By definition, a sole proprietorship is a business that is owned and managed by one person. Thus, with regards to legality, the individual and the business are the same entity. It should be noted that although it is defined as being managed by one person, the owner is allowed to hire employees at their discretion.
The business climate in Malaysia is currently at its peak for new businesses. With a GDP value tipping $354.348 billion, the economy of Malaysia is at an all time high. Moreover, the country now has an ease of doing business rank of 15 out of a survey of 180 countries. One of the most common business structures for a new entrepreneur to take in Malaysia is that of the sole proprietorship. Aside from the sole proprietorship, the following four legal structures are also available in Malaysia:
- The Partnership
- The Limited Liability Partnership
- The Public Limited Company
- The Private Limited Company
All these structures are regulated by the Companies Act of 2016 and differ by how the structures are managed. Prior to 2002, all business formations were regulated by two different bodies. They were the Registrar of Companies and Registry of Business. However, they are now merged and run as the SSM. Company and business formations in Malaysia all follow the Companies Act of 2016.
This Act, which is a revision of the Companies Act 1957, serves as an updated set of laws to suit the modern economic climate of Malaysia. The SSM of Malaysia enforces the Companies Act 2016. As such, sole proprietorships also fall under their jurisdiction.
As mentioned before, the sole proprietorship is the most popular business structure in Malaysia. This is because of the following laws set in place:
- Full ownership- A sole proprietorship is owned 100% by a single person. As such, the owner receives all profits and makes all executive decisions for the business.
- No corporate tax imposed- As the sole proprietorship is not a separate legal entity from the owner, it will not get taxed as such. Instead, the profit made will come under the regular income tax the owner pays.
- Low cost- registration costs are minimal. And out of all the legal structures, this has the lowest annual fee as well.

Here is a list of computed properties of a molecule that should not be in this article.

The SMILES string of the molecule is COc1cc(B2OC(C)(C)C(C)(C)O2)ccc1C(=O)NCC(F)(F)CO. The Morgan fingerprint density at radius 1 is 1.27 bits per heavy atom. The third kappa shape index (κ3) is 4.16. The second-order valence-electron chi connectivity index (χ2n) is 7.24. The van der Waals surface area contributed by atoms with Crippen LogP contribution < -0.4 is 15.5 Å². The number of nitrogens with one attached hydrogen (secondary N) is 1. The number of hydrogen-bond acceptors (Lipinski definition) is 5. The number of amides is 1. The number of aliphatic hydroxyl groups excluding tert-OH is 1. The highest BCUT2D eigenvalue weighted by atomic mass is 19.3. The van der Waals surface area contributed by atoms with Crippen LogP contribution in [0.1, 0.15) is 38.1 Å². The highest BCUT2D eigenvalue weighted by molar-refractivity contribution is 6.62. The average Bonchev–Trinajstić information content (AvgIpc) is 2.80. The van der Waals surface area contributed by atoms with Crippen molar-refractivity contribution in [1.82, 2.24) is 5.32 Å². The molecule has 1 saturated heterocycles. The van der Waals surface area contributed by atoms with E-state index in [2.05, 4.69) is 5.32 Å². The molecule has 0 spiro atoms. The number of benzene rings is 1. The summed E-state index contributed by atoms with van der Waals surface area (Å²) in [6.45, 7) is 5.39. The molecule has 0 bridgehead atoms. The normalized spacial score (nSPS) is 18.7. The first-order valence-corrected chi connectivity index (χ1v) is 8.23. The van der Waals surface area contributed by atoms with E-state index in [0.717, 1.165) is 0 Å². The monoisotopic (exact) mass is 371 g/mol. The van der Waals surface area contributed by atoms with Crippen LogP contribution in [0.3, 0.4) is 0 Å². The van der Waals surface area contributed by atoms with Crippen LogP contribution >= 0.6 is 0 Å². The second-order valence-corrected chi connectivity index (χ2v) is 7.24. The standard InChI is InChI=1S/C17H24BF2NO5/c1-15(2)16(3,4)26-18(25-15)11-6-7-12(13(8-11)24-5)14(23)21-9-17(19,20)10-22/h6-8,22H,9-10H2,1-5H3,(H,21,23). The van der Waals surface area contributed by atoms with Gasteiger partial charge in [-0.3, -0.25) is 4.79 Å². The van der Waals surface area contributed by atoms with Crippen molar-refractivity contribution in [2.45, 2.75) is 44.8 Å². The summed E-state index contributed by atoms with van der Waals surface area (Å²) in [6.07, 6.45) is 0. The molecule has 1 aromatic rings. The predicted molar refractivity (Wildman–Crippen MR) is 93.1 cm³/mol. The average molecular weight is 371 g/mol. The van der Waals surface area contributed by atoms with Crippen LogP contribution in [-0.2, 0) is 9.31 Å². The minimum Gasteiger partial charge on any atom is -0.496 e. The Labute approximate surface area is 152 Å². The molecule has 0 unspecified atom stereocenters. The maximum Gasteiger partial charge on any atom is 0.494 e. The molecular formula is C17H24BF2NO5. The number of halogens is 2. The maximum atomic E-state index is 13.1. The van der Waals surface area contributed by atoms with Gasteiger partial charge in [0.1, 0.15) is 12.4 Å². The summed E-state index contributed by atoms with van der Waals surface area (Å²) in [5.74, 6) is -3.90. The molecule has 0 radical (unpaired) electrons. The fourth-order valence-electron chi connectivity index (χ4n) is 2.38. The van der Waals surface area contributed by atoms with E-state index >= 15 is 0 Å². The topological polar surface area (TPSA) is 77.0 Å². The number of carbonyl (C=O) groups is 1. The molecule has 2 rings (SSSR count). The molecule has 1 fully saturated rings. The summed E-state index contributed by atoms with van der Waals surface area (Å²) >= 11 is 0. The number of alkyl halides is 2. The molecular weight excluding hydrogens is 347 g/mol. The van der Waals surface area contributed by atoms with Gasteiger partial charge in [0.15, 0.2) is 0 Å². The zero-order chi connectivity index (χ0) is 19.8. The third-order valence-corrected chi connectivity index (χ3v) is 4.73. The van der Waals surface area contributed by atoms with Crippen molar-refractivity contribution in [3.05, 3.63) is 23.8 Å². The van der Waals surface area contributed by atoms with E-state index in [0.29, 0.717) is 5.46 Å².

- Setting up and shutting down is simple- you may simply shut it down at SSM office or not renew the license.
However, in turn, you must be aware of the following laws as well:
- All debts are to be borne by the owner
- The sole proprietorship is only active during the lifetime of the owner
Moreover, by law, a sole proprietorship can only be registered by a Malaysian or a foreign national who has a permanent residency permit in the country.
In order to register for a sole proprietorship, one needs to simply follow a few steps:
You can register for your sole proprietorship either online or in person at an SSM counter.
Steps to register a sole proprietorship in Malaysia
Step 1- Choose your business name
This name can be the same as the name on your identity card or can be a different name. If it is different, you must give three potential names to be vetted. In addition to this, you will also have to complete the Business Name Approval Form (Form PNA.42) if your business name is different.
Step 2- Completion of Form A
The next step is to fill in the business registration form. This is titled ‘Form A’. It requires the following details to be completed:
- The Business Name
- The type of business to be registered
- The date the business began commencement
- The main address for the business
- Information regarding the owner (this includes clear copies of the owner’s ID card or PR permit)
Step 3- Submitting the application
In order to submit the application, you will need the following:
- Completed Form PNA.42 and Form A
- A document detailing all business activities proposed
- Any relevant permits
Step 4- Payment of Fees
The registration of a sole proprietorship is liable to the following fees:
- RM 60 as a registration fee
- RM 10 for the printout of business activities
- RM 30 as a naming fee if you are not using the name on your identity card.
Once all relevant fees are paid, you will receive your certificate of registration within the day, or on the following business day.
Do note that the Companies Act 2016 outline severe penalties if an individual is conducting a business without being registered. According to this act, if the owner fails to register the business within 30 days of the date of business commencement, they will face these penalties. This ensures that the Malaysian public is not harmed in case of illicit business activities. The penalties are as follows:
- A fine of up to RM 50000
- Jail time of up to two years
- A combination of both in severe cases.